What identity politics, especially as it exists in the rarified atmosphere of the artworld, and new social movement theory see as a goal, Cohen and Arato recognize as part of a longer process. First is indeed the recognition of identity, bringing heretofore under-acknowledged publics into view. Second is inclusion, building a sense of solidarity among those who once felt isolated from one another (what second-wave feminists called "consciousness-raising"). But third is influence, a critical mass that demands attention be paid. And finally is enacting reform, which in modern democratic societies is made concrete through legislation, government regulation, and case law.

In bringing the workers of the world back into view, Duggan and Hammer make the case that so-called old social movements still have relevance (and in this age of globalization and in the wake of the recent economic meltdown perhaps now more than ever). Don't go to this show expecting to see perfectly cut mats, archival printing, and museum-quality framing. This isn't the savvy production of artworld posers; it's the real deal, pure and simple.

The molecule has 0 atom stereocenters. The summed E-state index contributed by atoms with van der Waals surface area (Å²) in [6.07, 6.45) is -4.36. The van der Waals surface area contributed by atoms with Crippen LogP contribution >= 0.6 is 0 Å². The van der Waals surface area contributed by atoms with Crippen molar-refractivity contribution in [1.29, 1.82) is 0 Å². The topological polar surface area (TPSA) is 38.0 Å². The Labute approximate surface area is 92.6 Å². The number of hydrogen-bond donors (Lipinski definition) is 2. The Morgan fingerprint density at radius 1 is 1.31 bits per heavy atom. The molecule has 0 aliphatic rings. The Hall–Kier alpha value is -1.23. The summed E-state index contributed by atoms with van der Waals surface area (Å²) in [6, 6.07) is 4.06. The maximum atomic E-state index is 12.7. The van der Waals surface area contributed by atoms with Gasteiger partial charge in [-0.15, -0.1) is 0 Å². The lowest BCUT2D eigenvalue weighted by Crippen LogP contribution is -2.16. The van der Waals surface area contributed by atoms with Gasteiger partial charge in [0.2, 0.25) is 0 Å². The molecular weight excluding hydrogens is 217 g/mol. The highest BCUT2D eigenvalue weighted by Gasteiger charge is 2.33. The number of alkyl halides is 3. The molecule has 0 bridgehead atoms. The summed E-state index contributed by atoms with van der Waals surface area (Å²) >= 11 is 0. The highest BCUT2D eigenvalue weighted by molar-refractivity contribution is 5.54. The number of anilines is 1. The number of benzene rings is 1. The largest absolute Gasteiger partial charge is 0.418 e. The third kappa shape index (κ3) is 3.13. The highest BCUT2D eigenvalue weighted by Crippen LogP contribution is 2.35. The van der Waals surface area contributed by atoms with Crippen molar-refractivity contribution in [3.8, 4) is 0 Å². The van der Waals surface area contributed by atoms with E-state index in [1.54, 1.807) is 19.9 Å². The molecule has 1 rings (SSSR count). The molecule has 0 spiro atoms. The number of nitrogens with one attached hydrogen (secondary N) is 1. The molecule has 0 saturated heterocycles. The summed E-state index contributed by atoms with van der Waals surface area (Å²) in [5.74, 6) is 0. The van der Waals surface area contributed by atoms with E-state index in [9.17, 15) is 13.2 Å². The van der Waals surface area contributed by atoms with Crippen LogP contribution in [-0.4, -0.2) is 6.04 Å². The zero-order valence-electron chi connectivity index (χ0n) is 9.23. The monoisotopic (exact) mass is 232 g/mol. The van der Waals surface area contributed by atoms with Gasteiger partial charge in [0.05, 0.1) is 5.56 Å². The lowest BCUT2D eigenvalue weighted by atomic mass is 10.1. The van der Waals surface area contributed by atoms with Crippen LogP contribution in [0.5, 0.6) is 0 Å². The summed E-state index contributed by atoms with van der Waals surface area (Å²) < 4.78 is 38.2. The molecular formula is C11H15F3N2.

The exhibition "Portraits of Global Labor," featuring photographs by Jane Duggan and Frank Hammer, is on view until Oct. 9 at Swords Into Plowshares Peace Gallery, 33 East Adams, in Grand Circus Park near downtown Detroit. An evening of readings by workers is scheduled for Sept. 18, from 7 - 9 pm. Call 313 963 7575 for information.

Wednesday, August 18, 2010

DAM Box Show 2 final curtain call this Friday

Above: Video by Gary Schwarz

Final bidding on the auctioning of artist's boxes at the Detrtoit Artists Market closes Friday, Aug. 20

This year's show consists of old movie film storage boxes donated by the Wayne State library and there are some pretty nice ones to be had, as usual. This year's group contains nearly 200 entries, and it's quite amazing how people take up the competitive gauntlet and oftentimes push themselves into new areas.